French PM Edouard Philippe resigns as Macron plans new team

President Macron and Mr Philippe have worked together in government for days gone by 36 months

French Prime Minister Edouard Philippe has tendered his resignation after heading President Emmanuel Macron’s government for three years.

Although Mr Philippe is considered popular than the president, the ruling La République En Marche (Republic on the Move) had poor local election results at the week-end.

Mr Philippe met the president and they agreed the government would resign.

President Macron promised a “new path” within an interview published on Friday.

A reshuffle has been expected for some time, and it’s also common practice for a French president to replace a prime minister during the five-year term in office known as the “quinquennat”.

The Elysée palace said in a statement that Edouard Philippe had “today handed in the government’s resignation to the president of the republic, who accepted it”, adding he would remain in place until a new government was appointed.

Why Macron is changing his team

Mr Macron came to power three years ago but now faces an financial crisis after the coronavirus pandemic.

In the interview with regional newspapers, he spoke of a “very tough” recovery for France, and dedicated to the immediate priority of saving jobs, as well as economic, social and environmental reconstruction.

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Mr Philippe’s future as prime minister had been in doubt for a number of weeks and he won the mayoral election in Le Havre on Sunday.

A new prime minister will undoubtedly be appointed in the coming hours, and theoretically Mr Philippe might be asked in which to stay place.

However, a removal van and cardboard boxes were seen coming to his Matignon residence on Friday indicating he was preparing to re-locate.

“For three years he’s been by my side… we’ve carried out important, historic reform often in very difficult circumstances. We have a relationship of trust that’s in a way unique in terms of the French Republic,” that he said in his interview published late on Thursday.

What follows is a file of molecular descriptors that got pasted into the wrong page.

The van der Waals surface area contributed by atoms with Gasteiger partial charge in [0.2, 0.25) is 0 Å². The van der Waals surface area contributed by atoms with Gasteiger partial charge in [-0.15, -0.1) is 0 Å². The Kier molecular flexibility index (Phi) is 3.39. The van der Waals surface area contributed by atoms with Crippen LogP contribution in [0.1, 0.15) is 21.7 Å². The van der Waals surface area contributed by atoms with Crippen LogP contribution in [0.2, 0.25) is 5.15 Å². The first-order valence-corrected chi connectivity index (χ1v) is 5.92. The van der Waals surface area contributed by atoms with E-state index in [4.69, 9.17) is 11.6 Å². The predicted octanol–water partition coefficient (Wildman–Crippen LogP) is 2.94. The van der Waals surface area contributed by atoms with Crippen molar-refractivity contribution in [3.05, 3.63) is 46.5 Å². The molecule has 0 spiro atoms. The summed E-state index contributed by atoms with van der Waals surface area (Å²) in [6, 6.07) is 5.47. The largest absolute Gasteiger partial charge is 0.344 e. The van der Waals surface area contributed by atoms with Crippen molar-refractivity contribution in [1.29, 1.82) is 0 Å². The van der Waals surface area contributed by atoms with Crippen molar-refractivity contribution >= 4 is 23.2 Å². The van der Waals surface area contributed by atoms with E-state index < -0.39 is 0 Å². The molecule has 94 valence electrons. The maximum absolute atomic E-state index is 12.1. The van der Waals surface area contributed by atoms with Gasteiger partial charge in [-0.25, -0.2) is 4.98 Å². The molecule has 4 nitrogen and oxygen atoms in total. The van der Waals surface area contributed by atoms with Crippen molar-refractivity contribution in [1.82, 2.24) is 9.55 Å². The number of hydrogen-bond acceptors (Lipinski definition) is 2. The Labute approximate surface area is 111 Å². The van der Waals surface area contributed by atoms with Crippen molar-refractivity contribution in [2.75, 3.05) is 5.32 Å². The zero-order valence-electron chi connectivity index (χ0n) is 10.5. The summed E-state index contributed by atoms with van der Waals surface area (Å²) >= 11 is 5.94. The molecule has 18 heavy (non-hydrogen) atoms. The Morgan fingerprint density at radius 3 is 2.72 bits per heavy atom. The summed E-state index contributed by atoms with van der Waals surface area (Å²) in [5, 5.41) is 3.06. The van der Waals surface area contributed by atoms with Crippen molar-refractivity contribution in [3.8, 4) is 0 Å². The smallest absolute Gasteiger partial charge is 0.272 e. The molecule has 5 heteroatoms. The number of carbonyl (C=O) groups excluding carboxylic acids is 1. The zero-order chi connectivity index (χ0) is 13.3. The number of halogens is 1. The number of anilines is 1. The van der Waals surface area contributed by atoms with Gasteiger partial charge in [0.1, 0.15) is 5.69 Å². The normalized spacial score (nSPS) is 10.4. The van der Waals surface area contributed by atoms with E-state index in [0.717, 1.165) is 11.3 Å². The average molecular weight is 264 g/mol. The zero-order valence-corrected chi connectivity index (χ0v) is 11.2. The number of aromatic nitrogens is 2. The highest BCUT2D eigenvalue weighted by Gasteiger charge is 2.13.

Under France’s constitution, the prime minister is appointed by the president to run the federal government an co-ordinate its actions under policies set out by the president.

Speculation mounted in Paris over who would replace Mr Philippe. Among the names circulating in French media were Armed Forces Minister Florence Parly and Jean Castex, a mayor from the Pyrenees given the role of overseeing France’s strategy of ending the coronavirus lockdown.

The president praised his “unique” relationship with Mr Philippe

Mr Macron’s young LREM party has struggled to keep up the initial support it won from voters after his presidential victory in 2017. Dogged by ministerial resignations, it has also seen a number of defections in the National Assembly, losing its outright majority in May.

The party didn’t win any major city in Sunday’s local elections, in which Green candidates and their left-wing allies made significant gains.

An opinion poll for Le Figaro and France Info on Thursday suggested three quarters of French voters were trying to find political vary from the president.

Although many of those surveyed wanted greater focus on social and environmental change, 59% were happy for Mr Philippe in which to stay his job.

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